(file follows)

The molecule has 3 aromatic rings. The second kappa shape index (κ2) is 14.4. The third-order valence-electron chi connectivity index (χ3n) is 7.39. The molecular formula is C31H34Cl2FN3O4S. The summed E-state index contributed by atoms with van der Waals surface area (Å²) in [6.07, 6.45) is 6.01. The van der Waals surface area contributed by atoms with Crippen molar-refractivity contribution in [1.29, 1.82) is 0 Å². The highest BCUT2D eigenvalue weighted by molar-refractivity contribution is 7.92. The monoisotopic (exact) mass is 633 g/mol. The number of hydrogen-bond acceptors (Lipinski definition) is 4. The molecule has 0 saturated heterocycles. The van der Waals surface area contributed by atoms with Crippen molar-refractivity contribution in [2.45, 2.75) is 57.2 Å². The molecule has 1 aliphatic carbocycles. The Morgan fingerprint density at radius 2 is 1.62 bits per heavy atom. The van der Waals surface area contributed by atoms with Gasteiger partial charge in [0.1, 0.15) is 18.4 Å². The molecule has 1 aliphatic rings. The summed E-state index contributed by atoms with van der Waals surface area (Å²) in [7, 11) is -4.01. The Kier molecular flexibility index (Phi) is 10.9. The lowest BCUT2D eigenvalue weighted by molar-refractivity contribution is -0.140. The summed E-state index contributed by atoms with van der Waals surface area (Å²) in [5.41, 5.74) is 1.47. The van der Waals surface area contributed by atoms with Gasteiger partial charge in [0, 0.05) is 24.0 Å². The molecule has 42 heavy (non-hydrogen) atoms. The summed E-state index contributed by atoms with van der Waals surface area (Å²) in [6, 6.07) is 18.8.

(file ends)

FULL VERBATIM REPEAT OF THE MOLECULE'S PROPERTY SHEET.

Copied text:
The molecule has 3 aromatic rings. The second kappa shape index (κ2) is 14.4. The third-order valence-electron chi connectivity index (χ3n) is 7.39. The molecular formula is C31H34Cl2FN3O4S. The summed E-state index contributed by atoms with van der Waals surface area (Å²) in [6.07, 6.45) is 6.01. The van der Waals surface area contributed by atoms with Crippen molar-refractivity contribution in [1.29, 1.82) is 0 Å². The highest BCUT2D eigenvalue weighted by molar-refractivity contribution is 7.92. The monoisotopic (exact) mass is 633 g/mol. The number of hydrogen-bond acceptors (Lipinski definition) is 4. The molecule has 0 saturated heterocycles. The van der Waals surface area contributed by atoms with Crippen molar-refractivity contribution in [2.45, 2.75) is 57.2 Å². The molecule has 1 aliphatic carbocycles. The Morgan fingerprint density at radius 2 is 1.62 bits per heavy atom. The van der Waals surface area contributed by atoms with Gasteiger partial charge in [0.1, 0.15) is 18.4 Å². The molecule has 1 aliphatic rings. The summed E-state index contributed by atoms with van der Waals surface area (Å²) in [7, 11) is -4.01. The Kier molecular flexibility index (Phi) is 10.9. The lowest BCUT2D eigenvalue weighted by molar-refractivity contribution is -0.140. The summed E-state index contributed by atoms with van der Waals surface area (Å²) in [5.41, 5.74) is 1.47. The van der Waals surface area contributed by atoms with Gasteiger partial charge in [0, 0.05) is 24.0 Å². The molecule has 42 heavy (non-hydrogen) atoms. The summed E-state index contributed by atoms with van der Waals surface area (Å²) in [6, 6.07) is 18.8.